Decomposable shipping pads

Move over Styrofoam -- this fully biodegradable new packaging made from mushrooms will soon be used to protect all our purchased goods. Ikea has already made the switch and has hailed it for being very easy to mold to fit any design.

Space mirrors

The idea is to send mirrors up into Earth's orbit that would reflect some of the sun's light away from the earth, lowering the ammount of UV radiation that hits us, while using that same light to generate energy. The technology is still in development, but if they find a way to transmit the energy back down to the planet, it could help solve the ecological crisis and provide clean energy.

Micro-hydroelectric power

You don't need a river as big as the Colorado to produce electricity. You can harness even the power of a stream. The Dominican sisters at Queen of Peace Monastery recently installed a micro-hydroelectric system using the streams on their property to produce a whopping 86 kilowatts.

Nano-silicon oil-absorbing sponges

When oil is spilled in the ocean, we have a pretty easy time cleaning the floating patches, but it's much harder to collect the oil that's spread out underwater. New sponges made of silicon, however, have been found to seek out and absorb these droplets. It's hopeful that this new invention could trap oil as it spills.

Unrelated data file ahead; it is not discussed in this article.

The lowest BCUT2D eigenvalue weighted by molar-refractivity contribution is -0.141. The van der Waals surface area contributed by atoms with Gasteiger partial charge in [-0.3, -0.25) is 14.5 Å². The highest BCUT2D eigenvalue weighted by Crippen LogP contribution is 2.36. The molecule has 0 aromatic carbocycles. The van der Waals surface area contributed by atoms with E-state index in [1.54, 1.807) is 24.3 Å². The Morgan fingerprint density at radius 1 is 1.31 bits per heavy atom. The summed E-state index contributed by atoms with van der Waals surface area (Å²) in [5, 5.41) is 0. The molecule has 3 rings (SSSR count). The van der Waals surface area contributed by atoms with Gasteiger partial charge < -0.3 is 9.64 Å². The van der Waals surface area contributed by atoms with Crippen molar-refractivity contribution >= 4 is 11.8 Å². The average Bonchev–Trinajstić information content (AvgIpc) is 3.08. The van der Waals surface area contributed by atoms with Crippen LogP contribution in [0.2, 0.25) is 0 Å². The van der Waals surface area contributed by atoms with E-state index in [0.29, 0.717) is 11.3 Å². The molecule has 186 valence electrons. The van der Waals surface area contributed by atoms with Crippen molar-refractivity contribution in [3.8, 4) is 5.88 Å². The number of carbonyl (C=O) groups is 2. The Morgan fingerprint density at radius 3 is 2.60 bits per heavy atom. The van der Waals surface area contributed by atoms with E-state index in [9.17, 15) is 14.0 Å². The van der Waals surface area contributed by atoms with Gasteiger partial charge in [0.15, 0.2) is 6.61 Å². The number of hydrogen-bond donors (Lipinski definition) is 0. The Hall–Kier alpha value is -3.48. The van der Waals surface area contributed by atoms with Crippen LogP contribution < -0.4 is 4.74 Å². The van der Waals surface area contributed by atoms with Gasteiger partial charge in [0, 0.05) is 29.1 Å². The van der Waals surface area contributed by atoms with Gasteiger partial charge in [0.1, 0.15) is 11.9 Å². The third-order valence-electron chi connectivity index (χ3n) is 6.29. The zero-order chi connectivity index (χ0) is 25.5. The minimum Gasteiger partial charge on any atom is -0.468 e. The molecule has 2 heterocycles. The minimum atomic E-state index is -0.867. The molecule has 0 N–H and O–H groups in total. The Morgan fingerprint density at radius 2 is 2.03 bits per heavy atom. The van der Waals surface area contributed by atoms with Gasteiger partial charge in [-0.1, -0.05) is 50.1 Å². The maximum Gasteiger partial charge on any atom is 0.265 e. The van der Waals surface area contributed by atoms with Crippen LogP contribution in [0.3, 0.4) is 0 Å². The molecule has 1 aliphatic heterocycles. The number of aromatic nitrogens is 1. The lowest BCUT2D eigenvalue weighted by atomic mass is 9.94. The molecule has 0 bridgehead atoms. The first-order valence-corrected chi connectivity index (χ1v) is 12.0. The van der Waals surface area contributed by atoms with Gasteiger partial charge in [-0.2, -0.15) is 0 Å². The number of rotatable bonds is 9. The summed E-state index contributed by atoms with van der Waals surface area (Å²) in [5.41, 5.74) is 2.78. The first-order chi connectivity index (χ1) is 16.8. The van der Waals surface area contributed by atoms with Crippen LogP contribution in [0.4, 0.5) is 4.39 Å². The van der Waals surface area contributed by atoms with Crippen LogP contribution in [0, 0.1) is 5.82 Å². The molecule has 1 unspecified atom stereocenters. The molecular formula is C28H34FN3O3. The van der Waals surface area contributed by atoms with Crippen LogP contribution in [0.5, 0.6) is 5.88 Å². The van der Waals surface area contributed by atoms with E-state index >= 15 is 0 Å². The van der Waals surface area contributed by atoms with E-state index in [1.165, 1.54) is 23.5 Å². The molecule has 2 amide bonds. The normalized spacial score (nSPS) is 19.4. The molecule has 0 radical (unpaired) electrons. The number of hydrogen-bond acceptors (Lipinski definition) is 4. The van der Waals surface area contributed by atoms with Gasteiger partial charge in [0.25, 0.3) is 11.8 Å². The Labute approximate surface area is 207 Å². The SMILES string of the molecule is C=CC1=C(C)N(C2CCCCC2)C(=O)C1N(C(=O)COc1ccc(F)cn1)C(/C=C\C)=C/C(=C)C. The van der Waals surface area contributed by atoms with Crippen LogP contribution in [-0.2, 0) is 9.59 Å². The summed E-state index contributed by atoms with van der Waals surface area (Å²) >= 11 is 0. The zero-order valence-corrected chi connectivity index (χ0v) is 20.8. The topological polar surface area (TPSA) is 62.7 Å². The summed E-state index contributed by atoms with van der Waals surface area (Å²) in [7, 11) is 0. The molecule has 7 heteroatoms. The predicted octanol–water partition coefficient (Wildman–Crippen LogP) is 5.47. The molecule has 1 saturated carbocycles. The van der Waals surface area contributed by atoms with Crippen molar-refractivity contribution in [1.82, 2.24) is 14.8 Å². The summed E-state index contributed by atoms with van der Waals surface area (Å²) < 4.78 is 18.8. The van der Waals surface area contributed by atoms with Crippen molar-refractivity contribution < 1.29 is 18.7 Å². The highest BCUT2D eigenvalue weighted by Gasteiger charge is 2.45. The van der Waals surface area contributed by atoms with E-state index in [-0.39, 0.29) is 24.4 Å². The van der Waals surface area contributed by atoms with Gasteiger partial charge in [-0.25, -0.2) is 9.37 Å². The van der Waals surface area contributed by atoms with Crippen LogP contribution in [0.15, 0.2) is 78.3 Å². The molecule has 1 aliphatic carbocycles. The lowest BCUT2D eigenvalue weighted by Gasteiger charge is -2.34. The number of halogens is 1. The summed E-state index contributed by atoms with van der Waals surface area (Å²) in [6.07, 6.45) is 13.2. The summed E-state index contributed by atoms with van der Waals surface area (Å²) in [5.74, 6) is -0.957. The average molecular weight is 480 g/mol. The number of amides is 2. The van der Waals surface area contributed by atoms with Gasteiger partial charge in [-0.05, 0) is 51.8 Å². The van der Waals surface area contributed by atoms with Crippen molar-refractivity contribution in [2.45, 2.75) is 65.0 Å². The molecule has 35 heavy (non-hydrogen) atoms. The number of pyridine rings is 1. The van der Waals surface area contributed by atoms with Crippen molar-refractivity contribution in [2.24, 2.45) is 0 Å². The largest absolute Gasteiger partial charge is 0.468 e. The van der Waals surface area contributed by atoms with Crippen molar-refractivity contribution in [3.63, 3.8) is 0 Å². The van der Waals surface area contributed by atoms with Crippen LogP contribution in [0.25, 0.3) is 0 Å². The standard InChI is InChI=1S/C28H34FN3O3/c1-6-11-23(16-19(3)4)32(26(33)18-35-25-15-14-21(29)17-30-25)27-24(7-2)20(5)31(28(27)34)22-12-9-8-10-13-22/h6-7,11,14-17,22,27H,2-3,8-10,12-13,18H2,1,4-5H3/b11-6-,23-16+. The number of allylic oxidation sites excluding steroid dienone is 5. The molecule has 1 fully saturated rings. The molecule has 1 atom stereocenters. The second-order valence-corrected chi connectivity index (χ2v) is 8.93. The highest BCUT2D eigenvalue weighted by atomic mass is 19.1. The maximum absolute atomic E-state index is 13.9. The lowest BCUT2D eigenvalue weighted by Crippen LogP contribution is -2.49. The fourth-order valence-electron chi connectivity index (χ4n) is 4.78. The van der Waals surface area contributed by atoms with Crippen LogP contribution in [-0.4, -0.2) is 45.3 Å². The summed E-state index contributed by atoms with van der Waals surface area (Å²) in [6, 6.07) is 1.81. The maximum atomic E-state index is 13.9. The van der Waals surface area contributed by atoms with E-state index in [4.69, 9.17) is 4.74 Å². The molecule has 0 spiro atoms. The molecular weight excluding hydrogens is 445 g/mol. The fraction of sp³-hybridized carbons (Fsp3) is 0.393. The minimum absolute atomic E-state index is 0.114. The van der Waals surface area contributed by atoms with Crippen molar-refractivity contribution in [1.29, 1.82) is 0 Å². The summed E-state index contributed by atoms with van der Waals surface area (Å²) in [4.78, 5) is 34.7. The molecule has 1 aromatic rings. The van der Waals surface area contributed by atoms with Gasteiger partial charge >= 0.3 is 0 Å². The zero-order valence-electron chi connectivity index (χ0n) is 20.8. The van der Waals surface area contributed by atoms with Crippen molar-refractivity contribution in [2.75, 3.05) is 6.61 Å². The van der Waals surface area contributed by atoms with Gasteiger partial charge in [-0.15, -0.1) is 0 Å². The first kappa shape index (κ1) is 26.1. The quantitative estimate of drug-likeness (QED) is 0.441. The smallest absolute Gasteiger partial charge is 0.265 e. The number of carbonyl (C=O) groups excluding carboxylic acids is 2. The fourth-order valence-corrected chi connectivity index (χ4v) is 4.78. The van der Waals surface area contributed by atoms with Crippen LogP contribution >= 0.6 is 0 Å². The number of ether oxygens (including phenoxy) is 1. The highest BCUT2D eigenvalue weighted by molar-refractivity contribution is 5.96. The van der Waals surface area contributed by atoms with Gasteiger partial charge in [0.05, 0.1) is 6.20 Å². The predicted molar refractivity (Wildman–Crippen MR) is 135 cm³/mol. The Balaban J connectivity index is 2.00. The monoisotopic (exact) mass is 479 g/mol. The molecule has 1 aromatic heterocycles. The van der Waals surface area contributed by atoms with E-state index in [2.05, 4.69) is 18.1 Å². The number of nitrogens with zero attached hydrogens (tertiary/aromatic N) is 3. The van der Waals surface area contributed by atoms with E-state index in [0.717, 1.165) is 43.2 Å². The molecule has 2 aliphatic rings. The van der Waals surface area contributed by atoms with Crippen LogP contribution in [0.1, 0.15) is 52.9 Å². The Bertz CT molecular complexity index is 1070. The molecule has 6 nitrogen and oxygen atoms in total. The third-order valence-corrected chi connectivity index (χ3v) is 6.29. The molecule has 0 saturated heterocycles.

Solar glass

Those solar panels people have been putting on houses may soon be obsolete, as new solar technology would see panes of clear glass generate up to 40% of US energy if installed in every available window slot.

Negative emissions technology

The biggest draw back to the use of fossil fuels is the carbon that it puts out into the air. That's why there are several companies working to catch the carbon as it is released. We don't pretend to understand the science, but the goal is to pull carbon right out of the air and then even make some useful things with it.

Green burial

"Green burials" are conducted with no chemical preservatives and no cement vaults. Bodies buried this way will fully decompose within 20 years, making this type of interment much better for the land. A Catholic cemetery in Minnesota recently began offering "green burials" and they have already sold 15 plots.